Friction stir welding of aluminum has been well established as a cost effective and high quality joining method. Further development of aluminum FSW has lead to joining aluminum pipe for specific applications. These methods and procedures have been published and documented but have little commercial value because of limited applications.
In contrast, steel pipe is widely used for a much greater variety of applications and for more critical purposes. Moreover, weld quality is critical to handle pressures, corrosive fluids, and prevent life threatening injuries due to pipe failure in many industries and applications. For this reason, many pipe applications require ultrasonic and radiographic inspections and certifications to assure proper welds. The welds in steel pipe are fusion welds consisting of MIG, TIG, laser, etc.
It has been demonstrated that ferrous and other high temperature alloys are now friction stir weldable with the PCBN tools as taught in the patent applications to which this application claims priority. Applications are under development using these tools. However, previous developments have focused on planar or flat welds because of the difficulty of performing friction stir welding on non-planar surfaces.
Applying planar friction stir welding processes to non-planar welding applications such as stainless steel pipe, flanges, tanks, shrouds, etc., would be a tremendous benefit to the petrochemical, transportation, food, defense and other industries. However, out-of-position FSW has not been applicable because friction stir welding machine technology and tool technology and methods have not been combined. While orbital fusion welding and aluminum orbital FSW are well established processes, new methods and systems are needed to perform friction stir welding of high melting temperature materials that form non-planar surfaces.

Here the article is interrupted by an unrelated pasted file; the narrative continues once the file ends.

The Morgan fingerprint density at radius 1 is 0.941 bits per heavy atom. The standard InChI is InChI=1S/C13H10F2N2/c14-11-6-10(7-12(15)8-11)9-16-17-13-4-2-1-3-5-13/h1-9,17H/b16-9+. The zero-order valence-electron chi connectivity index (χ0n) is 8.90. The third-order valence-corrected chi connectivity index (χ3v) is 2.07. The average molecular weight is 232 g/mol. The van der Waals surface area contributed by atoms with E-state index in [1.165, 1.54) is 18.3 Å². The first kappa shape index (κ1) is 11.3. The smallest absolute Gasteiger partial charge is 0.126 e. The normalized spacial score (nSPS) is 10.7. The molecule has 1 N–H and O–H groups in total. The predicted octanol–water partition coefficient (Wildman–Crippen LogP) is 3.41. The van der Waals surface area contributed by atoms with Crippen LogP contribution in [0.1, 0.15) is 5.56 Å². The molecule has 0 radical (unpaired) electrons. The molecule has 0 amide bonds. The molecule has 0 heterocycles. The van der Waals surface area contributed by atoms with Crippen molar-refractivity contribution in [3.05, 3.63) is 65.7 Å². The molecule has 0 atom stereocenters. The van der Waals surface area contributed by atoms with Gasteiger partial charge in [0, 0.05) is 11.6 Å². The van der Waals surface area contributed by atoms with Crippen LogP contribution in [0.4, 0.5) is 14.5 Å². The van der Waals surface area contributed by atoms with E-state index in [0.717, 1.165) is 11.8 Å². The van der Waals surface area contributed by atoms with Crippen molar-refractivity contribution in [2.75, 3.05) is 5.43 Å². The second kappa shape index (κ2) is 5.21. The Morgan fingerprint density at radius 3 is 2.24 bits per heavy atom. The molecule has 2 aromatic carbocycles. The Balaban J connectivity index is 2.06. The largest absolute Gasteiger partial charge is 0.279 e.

The equipment shown in the attached figures can be used for longitudinal welds, radial welds, weld repair, friction stir processing to achieve specific micro structures, etc. This method will likely eliminate the need to pre-heat pipe for welding as well as post weld heat treatment because it is a sold state application.
In practice, it has been determined that several pistons 28 will be actuated in order to force the inner wheel 24 against the ID of the pipes 23 and 26. The inner wheel 24 functions as an anvil for the friction stir welding processing being performed on the OD of the pipes 23 and 26.
At present, three pistons 28 are actuated, while five remaining pistons 28 are non-actuated. The pistons 28 on the inside of the inner wheel 24 force the inner wheel against the ID of pipes 23 and 26. Three pistons 28 are used because of the advantageous ability to spread the force among several locations on the ID of pipes 23 and 26. By spreading out the force, the chance of buckling the pipes 23 and 26 is reduced. This can be especially important for pipes that have relatively thin walls. It should be noted that there is substantial pressure being exerted by the tool 12 on the pipes 23 and 26 in order to perform friction stir welding.
By activating three pistons 28, the opposing force of the hubs 20, 22 can be seen to form a triangular force in these figures, with a first point of contact on the ID of the pipes 23 and 26 made by the inner wheel 24, and the other two points of contact being made by the two hubs 20, 22.